Beyond reliance and compliance: Human-automation coordination and cooperation

Erin K. Chiou, John D. Lee

Research output: Chapter in Book/Report/Conference proceedingConference contribution

6 Scopus citations

Abstract

Increasingly autonomous machines may lead to issues in human-automation systems that go beyond the typical concerns of reliance and compliance. This study used an interaction-oriented approach that considers interdependence in coordinating and cooperating on a joint task. A shared-resource microworld environment was developed to assess how changes in environmental demands and agent behavior affect cooperation and system performance. Seventy-two participants were recruited to perform a scheduling task that required coordination with a cooperative and a relatively uncooperative automated agent. Cooperative automation enhanced performance because it provided more resources to the person and because the person provided more resources to the automation. Considering interdependence theory and the associated structure, signal, strategy, and sequence of human-automation interaction can guide design for appropriate trust and cooperation.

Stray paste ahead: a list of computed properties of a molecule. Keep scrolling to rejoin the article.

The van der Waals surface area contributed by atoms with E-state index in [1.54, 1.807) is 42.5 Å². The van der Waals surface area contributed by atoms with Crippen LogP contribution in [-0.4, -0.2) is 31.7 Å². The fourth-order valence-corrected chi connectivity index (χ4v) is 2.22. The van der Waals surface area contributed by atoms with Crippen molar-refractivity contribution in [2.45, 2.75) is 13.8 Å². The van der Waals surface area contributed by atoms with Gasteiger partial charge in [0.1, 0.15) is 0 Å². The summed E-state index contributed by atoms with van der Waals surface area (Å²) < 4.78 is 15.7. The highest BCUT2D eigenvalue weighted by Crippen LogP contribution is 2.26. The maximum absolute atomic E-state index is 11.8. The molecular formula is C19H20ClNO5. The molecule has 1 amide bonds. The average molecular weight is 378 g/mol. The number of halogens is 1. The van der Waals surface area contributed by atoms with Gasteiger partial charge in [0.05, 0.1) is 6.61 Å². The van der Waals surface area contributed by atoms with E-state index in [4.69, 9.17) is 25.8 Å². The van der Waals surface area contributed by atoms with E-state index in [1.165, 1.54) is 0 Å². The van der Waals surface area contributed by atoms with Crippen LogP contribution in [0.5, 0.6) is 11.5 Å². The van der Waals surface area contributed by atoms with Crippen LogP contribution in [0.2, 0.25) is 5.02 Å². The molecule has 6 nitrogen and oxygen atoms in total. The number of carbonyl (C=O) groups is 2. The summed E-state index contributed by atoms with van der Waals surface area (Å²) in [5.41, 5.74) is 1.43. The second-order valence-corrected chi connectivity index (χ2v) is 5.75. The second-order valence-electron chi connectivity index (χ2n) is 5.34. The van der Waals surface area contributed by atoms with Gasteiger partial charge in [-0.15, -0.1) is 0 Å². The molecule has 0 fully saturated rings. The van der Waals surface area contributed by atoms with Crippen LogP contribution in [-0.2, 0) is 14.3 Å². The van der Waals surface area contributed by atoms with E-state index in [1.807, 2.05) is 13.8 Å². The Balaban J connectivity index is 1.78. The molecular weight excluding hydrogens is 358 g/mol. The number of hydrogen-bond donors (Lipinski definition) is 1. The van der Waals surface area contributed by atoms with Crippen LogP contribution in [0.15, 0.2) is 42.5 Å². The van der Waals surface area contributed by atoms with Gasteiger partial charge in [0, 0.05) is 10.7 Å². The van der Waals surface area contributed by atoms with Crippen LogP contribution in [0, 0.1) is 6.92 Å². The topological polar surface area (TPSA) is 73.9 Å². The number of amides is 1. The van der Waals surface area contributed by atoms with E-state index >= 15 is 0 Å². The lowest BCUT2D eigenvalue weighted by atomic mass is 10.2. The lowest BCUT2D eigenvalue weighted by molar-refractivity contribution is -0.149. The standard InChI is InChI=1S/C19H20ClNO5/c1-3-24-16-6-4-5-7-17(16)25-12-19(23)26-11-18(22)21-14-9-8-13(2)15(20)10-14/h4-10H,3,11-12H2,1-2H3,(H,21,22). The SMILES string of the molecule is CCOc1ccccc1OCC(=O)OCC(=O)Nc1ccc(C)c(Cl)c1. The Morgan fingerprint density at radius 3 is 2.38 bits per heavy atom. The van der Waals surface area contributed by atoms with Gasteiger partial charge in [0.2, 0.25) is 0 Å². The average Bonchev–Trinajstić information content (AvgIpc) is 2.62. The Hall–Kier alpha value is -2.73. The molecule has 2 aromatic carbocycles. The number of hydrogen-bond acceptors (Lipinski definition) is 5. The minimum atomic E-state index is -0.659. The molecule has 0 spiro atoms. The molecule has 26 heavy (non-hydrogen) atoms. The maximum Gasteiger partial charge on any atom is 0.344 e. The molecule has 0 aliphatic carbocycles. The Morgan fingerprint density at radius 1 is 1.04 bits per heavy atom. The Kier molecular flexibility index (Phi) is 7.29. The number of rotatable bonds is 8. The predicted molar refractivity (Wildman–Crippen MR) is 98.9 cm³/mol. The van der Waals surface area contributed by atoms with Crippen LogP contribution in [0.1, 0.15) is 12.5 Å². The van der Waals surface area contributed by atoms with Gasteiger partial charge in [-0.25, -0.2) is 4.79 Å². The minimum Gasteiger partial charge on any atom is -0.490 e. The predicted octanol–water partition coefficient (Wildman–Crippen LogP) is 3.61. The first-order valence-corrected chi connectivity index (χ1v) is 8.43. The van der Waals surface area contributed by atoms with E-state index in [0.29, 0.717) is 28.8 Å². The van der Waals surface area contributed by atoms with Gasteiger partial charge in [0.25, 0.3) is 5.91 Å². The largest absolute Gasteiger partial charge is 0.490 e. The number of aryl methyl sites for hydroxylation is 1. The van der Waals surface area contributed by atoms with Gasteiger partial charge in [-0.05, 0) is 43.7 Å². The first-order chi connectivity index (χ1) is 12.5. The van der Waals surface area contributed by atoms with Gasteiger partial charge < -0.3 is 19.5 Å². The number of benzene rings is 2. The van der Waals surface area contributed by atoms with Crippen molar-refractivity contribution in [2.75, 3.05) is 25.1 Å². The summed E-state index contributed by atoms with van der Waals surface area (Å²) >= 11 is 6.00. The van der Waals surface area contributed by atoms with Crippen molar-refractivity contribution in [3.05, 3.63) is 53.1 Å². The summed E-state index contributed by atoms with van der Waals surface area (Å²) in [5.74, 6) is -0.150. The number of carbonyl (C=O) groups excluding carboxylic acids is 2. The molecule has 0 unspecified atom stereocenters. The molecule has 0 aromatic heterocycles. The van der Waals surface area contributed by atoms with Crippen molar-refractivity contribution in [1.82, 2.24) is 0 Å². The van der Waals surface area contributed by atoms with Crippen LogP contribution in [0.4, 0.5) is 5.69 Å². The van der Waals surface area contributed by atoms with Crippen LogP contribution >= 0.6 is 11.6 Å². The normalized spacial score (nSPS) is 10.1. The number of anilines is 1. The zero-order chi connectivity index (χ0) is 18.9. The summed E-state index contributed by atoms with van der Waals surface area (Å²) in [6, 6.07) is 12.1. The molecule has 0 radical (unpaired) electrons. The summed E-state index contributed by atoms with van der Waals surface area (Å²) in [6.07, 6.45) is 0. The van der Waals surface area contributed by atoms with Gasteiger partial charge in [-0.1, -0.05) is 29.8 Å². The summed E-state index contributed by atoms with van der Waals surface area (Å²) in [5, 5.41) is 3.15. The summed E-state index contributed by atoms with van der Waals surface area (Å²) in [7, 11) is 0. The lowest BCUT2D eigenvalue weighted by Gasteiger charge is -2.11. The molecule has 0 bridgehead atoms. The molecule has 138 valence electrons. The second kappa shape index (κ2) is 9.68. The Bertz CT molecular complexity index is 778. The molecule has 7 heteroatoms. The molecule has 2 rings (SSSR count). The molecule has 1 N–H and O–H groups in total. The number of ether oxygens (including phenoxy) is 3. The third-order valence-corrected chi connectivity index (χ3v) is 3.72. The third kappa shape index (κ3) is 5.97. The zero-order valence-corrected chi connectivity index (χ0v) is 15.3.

Original languageEnglish (US)
Title of host publication2015 International Annual Meeting of the Human Factors and Ergonomics Society, HFES 2015
PublisherHuman Factors and Ergonomics Society Inc.
Pages195-199
Number of pages5
ISBN (Electronic)9780945289470
DOIs
StatePublished - 2015
Externally publishedYes
Event59th International Annual Meeting of the Human Factors and Ergonomics Society, HFES 2015 - Los Angeles, United States
Duration: Oct 26 2015Oct 30 2015

Publication series

NameProceedings of the Human Factors and Ergonomics Society
Volume2015-January
ISSN (Print)1071-1813

Conference

Conference59th International Annual Meeting of the Human Factors and Ergonomics Society, HFES 2015
Country/TerritoryUnited States
CityLos Angeles
Period10/26/1510/30/15

ASJC Scopus subject areas

  • Human Factors and Ergonomics

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